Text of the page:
To hear some of the folks on Wall Street tell it, especially those in the energy industry, the recent plummet in the price of oil is the most horrifying thing to happen since the Great Depression. Which, let’s face it, wasn’t all that depressing for some people. Energy czars and oil states use phrase like “stop the bleeding,” “hemorrhage” and “panic.” But, as we’ve seen time and time again (and somehow have yet to actually learn), the interests of the American people have kind of an inverse relationship with the vices of Big Energy and Wall Street. When we bleed, they profit; and finally, it seems, vice has become versa.
According to a study by the AAA, the recent plummet in gas prices from $3.49 last year to less than $2 a gallon in at least four states (as of today) has saved the American people over $14 billion in 2014. Given 320 million people, that’s $43.75 for every living soul in the country — or more to the point, about $60 for every person old enough to drive.
And most of that came right at the end of the year; oil prices really didn’t go into free-fall until right at the end of summer. The AAA estimates that if the prices stay relatively low — about where they are now give or take — then the savings through 2015 could be as much as $50 to $75 billion. That’s a massive $215 to $323 savings for every single person old enough to drive, and an utterly stunning $936 savings for a family of four. For most of us, that’s an entire month’s rent plus the electric bill paid.
Courtesy of Big Oil: Finally doing America some good by bleeding to death.
That should be Exxon’s new slogan.
Of course, the bottom isn’t going to drop on oil prices forever. There are a lot of reasons for the drop in fuel prices, and not all of it has to do with the United States. Demand for oil has decreased everywhere, including Asia, which has been its strongest growth market for more than a decade now. Seems China doesn’t have quite the endless thirst for the stuff that we do — probably owing to the fact that its entire economy is based on exploitation, theft and producing cheap crap. There’s kind of a point of diminishing returns in that strategy.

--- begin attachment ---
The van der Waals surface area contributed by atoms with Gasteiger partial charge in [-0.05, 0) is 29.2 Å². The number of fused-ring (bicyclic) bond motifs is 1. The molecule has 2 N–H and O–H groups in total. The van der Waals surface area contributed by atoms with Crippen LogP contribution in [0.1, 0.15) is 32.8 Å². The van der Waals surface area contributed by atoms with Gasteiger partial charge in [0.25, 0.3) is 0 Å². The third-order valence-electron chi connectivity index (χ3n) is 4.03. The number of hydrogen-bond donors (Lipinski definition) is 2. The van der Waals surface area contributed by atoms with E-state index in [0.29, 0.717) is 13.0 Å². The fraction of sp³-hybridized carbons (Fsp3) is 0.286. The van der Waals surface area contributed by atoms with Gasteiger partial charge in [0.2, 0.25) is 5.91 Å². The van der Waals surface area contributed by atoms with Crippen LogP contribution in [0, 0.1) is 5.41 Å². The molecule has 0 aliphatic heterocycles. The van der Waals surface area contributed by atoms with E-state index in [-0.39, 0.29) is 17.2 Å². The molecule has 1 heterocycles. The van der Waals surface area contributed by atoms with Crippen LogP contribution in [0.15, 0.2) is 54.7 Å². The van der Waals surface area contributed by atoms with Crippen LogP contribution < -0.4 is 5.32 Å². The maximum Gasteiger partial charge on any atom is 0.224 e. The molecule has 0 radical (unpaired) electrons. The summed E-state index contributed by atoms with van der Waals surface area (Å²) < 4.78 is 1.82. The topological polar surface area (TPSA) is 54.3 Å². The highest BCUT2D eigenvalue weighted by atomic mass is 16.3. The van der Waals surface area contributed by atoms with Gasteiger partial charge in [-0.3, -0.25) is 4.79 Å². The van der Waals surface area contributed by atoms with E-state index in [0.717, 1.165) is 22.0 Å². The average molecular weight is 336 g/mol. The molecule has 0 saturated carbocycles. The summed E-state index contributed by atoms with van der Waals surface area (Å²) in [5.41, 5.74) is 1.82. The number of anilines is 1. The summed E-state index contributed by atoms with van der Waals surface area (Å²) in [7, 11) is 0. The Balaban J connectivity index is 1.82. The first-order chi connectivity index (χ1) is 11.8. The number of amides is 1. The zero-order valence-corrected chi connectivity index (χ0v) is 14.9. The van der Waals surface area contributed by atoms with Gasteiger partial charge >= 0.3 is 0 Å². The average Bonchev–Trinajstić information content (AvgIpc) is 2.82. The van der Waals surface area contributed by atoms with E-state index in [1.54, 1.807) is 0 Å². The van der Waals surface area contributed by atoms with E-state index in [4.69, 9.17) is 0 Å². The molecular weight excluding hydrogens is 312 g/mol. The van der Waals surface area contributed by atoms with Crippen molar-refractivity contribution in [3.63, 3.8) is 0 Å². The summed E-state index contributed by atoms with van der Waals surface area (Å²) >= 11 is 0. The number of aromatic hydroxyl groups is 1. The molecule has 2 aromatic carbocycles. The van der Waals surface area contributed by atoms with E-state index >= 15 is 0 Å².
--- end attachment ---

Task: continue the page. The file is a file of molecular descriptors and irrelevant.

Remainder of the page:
Some of it also has to do with OPEC; specifically, Saudi Arabia putting on a fire sale, cutting oil prices by nearly half in recent months to undercut its economic rival, Iran. The fact is, fuel demand is dropping worldwide, and for a lot of the same reasons it has been here specifically: Increases in energy efficiency, alternative energy, electric cars, and people just generally being fed up with the Endless Problem Factory that is the Middle East. At this point, fuel suppliers there are having to actually compete just to stay in business in a rapidly shrinking market, and that’s driving down oil prices elsewhere.
And where is “elsewhere?” Just make a list of nations, states and individuals that have been general, detestable pains in our collective as*es for the last 25 years. That’s pretty much it. Russia, Texas, the entire Middle East, Koch Industries, Rupert Murdoch; a few among dozens (including a lot of hedge fund managers on Wall Street) who are facing a serious case of economic anemia in the months or years to come.
And Russia in particular is facing an economic collapse unprecedented since the default crisis in 1998. Russia’s currency lost half its value in the last year, and they’re calling the end of December “the week the dam broke in Russia.”
No more invading Ukraine for Tea Party hero Vlad. At this rate, by this time next year, he’ll be doing well to invade a Starbucks.
But, hey, that’s all right. Big Energy, Oil States and the American people have always had an inverse relationship when it comes to profit and personal well-being. The last 30 years wrote one half of that proof, and we’re filling in the other half now. So, our message to Wall Street and Big Oil — to paraphrase a certain half-term Alaskan governor —
Bleed, baby, bleed.